Set in the 1980’s, “The House of the Devil” was a horror film about a second year college student named Samantha (Jocelin Donahue) who took up a babysitting job from a husband and wife (Tom Noonan and Mary Woronov) so she could pay the rent for her new apartment. Desperate for the money, she still took the job despite many weird signs that perhaps the people she was babysitting for had something up their sleeves. I was surprised by how good this movie was. Written and directed by Ti West, the film had a sense of authenticity; it looked and felt like it was made in the 1980s because of the music, the fashion and hairstyles and even minute details like the lighting, the lead character’s plucky and funny friend (Greta Gerwig), and the font used during the opening and closing credits. During the first fifteen minutes of the movie, I was very curious how West managed to get such various elements together to make such a convincing small horror film. I loved that this picture had such a great sense of timing and well as rising action. This is not the kind of movie for teenagers of today because it doesn’t have jump-out-of-your-seats moments like in more common slasher flicks. This is a patient movie that thrives on the details. Strangely enough, like Sam, I found myself becoming more and more paranoid the longer she stayed in the house, especially when she started hearing odd noises in the kitchen sink. Although built on the classic false alarms and increasing sense of dread without actually showing anything, I was also impressed with the fact that it could turn grizzly if it wanted to. Those moments pulled the rug from under my feet and I couldn’t help but voice out my thoughts. I really rooted for the character because she was a very nice girl who just really needed the money so she wouldn’t always rely on her parents. She wouldn’t even take a little harmless revenge earlier in the film when someone stood her up. The last twenty minutes of this film was pure terror. All the tension it built up finally burst and I found myself having no idea where it was leading up to. “The House of the Devil” is an effective exercise in giving its audiences small bits information and chilling us to the bone. I think people who have no idea what to expect will love this film the most because of its ability to surprise. With a little bit of patience, one will come to realize that this small picture is really one of the better horror flicks of 2009. I just hope that more people will seek this out on DVD. It’s not very often that horror movies assume that their audiences are smart. I’ve seen a plethora of horror movies from the 1980s and “The House of the Devil” was a really good homage.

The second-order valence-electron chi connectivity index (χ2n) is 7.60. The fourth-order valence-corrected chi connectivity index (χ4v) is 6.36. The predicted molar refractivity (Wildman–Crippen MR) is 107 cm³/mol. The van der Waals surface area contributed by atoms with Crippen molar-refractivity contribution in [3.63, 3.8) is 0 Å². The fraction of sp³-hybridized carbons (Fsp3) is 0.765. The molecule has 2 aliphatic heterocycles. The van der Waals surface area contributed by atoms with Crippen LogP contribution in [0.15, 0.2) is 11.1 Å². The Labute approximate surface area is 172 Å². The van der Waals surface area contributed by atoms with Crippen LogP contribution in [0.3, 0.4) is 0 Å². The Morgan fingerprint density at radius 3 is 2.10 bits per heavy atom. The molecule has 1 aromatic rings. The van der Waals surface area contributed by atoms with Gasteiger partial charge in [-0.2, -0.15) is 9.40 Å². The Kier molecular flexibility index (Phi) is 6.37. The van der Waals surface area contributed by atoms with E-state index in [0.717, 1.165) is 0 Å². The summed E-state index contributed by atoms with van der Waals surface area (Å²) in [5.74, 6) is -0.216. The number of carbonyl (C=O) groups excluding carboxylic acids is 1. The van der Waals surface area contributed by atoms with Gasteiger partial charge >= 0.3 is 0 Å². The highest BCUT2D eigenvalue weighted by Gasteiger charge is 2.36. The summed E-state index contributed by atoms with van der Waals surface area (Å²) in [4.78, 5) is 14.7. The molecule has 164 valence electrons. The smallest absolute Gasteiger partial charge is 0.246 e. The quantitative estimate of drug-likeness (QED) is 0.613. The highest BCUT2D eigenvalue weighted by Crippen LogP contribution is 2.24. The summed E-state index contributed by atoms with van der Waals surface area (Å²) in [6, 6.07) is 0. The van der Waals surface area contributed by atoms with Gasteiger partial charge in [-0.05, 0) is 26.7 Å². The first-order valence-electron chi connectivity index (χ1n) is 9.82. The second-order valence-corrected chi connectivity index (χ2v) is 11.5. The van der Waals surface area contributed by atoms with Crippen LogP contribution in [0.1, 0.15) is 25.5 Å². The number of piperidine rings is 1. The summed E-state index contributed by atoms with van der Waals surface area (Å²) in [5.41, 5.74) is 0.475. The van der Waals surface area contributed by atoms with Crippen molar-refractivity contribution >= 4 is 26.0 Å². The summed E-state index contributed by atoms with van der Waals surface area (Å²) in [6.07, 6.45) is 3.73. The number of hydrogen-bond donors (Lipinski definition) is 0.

Food of Love (2002)